If you know who Alvin Toffler is and the name of his book, raise your hand. (Hmmm, I don't see too many. Not surprising, since it's been more than 40 years since it hit the best-seller lists.)
It was called Future Shock, and the warnings Toffler presented in it struck home with a reading public that felt increasingly unable to successfully navigate the challenges of a changing America:
"Future shock is the disorientation that affects an individual when he is overwhelmed by change and even the prospect of change. It is the consequence of having to make too many decisions about too many new and unfamiliar problems in too short a time.… We are in collision with tomorrow. Future shock has arrived."
If that was true in 1970, how much more so today? The decisions you are required to make, especially about your finances, are coming at you at an ever faster and more confusing rate. The future has always been uncertain, but economic uncertainty seems to have risen to a higher, more ominous level. Given this, how should we best position our investments for 2013?
We're introducing a new strategy this month that can help (see the cover article for details). It's a stand-alone approach we call "dynamic asset allocation" (DAA). The strategy is a flexible one that places a premium on preservation of capital. We developed it to provide our members with a new tool specifically designed with the new realities facing the U.S. and global economies in mind.
In the SMI print edition, you'll note that we have redesigned what, for the past three years, has served as the Optional Inflation Hedges (OIH) page. The new design (page 12) provides a prominent place at the top for DAA. We did this because of the way DAA incorporates many of the virtues of our other Premium Strategies, but does so in an extremely effective fashion. Here's what I mean.
- As compared to Sector Rotation, similar returns but lower risk. Like Sector Rotation, DAA can deliver above-average long-term returns, but has done so in a much lower-risk fashion.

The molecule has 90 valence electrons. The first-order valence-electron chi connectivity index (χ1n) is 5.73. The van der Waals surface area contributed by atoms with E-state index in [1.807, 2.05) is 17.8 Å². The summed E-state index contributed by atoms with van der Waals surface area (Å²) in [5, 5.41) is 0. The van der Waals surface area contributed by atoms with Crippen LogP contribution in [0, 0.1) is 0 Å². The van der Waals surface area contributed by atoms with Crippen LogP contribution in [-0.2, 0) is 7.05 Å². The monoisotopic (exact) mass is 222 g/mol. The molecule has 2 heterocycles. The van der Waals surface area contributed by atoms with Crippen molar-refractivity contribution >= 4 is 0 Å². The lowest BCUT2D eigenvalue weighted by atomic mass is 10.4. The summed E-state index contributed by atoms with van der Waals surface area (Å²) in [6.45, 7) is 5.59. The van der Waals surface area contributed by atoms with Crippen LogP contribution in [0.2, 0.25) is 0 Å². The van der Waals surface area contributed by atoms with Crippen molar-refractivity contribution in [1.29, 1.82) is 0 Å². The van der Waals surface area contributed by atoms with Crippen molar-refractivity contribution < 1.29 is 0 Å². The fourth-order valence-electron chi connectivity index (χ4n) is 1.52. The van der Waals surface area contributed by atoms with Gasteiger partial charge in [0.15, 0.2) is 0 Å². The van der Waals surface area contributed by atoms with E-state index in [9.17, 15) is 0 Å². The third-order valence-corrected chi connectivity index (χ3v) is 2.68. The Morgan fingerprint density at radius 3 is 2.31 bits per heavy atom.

The table on the right compares the average 12-month results of SMI's various strategies (Premium Strategies indicated with an asterisk) with those of the market as represented by the Wilshire 5000. The period began with the collapse of the tech bubble and included the devastating 2007-2008 bear market (reflected by the worst 12-month results during the period). It also shows how volatile the various month-to-month returns were in relation to the market.
You'll note that whereas the returns from Sector Rotation were 73% more volatile than the market for the period, those of DAA were 42% less volatile (and the worst 12-month performance was relatively mild). Yet the average returns were similar.
- As compared to OIH, protection against inflation only when it's needed. The OIH recommendations were offered to provide investment vehicles that would do well in an inflationary environment. DAA does that as well, but does so in a more efficient way.
Look at it this way. The OIH funds are like an insurance policy to protect you against the higher consumer prices expected to result from the federal government's massive deficit-spending policies. A debased U.S. dollar, it is anticipated, will eventually lead to higher inflation. The problem is one of timing — no one knows when this will happen. Whereas the OIH funds have you prepared at all times, the DAA recommendations are designed to kick in when needed, not years before.
- As compared to the Bear Alert and All Clear indicators, more timely bear-market protection. These timing indicators serve as insurance of another kind, offering some protection against a costly bear market. As we have explained, however, they are somewhat slow to act. The Bear Alert, for example, requires at least a 15% decline from the previous high. The DAA approach has the potential to act much more quickly to reduce your stock allocation.
If you're interested in simplifying your investing life, consider this Dynamic Asset Allocation strategy. It offers significant inflation and bear-market protection coupled with superior long-term performance — that's a winning combination.